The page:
What is pension maximization?
Pension maximization refers to a strategy for choosing a payout option at the time of your retirement. Employees near retirement age may be faced with a rather difficult decision when presented with the retirement plan payout options. Most pension plans will offer the participant at least two common payout options: single-life payout or joint-life payout. Under the single-life payout, your pension check will be higher - but it stops at the time of your death. Under the joint-life payout option, the pension check will be smaller - but it continues to pay even after your death, to your spouse. So, if your spouse outlives you, he/she will continue to receive your pension check until their death.
For example, let's assume the single-life pension payout for a 65-year old is $5,000 per month and the joint-life pension payout for you and your spouse (age 62) is $4,000 per month.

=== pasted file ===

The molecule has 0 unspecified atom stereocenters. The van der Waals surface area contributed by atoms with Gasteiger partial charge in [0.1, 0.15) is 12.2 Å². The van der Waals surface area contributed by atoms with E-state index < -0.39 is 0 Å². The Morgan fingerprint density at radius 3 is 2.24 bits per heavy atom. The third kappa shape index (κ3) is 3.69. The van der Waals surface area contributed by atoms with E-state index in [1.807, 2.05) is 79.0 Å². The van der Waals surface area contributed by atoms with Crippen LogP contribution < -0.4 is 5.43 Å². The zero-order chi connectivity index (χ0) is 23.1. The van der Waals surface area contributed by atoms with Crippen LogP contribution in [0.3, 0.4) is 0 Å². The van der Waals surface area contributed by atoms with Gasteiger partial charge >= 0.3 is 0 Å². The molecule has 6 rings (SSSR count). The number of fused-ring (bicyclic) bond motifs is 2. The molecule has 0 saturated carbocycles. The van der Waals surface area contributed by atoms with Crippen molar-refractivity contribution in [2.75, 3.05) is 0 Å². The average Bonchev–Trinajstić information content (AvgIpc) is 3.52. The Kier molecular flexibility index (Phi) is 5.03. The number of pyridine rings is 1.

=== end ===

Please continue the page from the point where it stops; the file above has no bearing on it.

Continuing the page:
Under the pension maximization strategy, the employee would select the single-life $5,000 per month payout, which is
$1,000 more per month (or $12,000 per year), rather than the joint-life payout. However, instead of spending this extra $12,000, the employee buys a permanent life insurance policy on himself/herself for the largest death benefit that a $12,000 annual premium will buy with the spouse as the beneficiary. When the employee dies, the pension payout stops; however, the spouse then receives a large death benefit payout (tax-free) which can be invested and uses to replace the taxable pension payout that is no longer available.
It is very important that the employee first applies and qualifies for the appropriate amount of life insurance prior to making their pension selection. The pension selection is usually irreversible, so you'll want to make sure that you are insurable and offered a reasonable life insurance policy prior to committing to the higher single-life pension payout amount.
Learn more about annuity payouts in our article, Selecting The Payout On Your Annuity .
This question was answered by Steven Merkel .Source: www.investopedia.com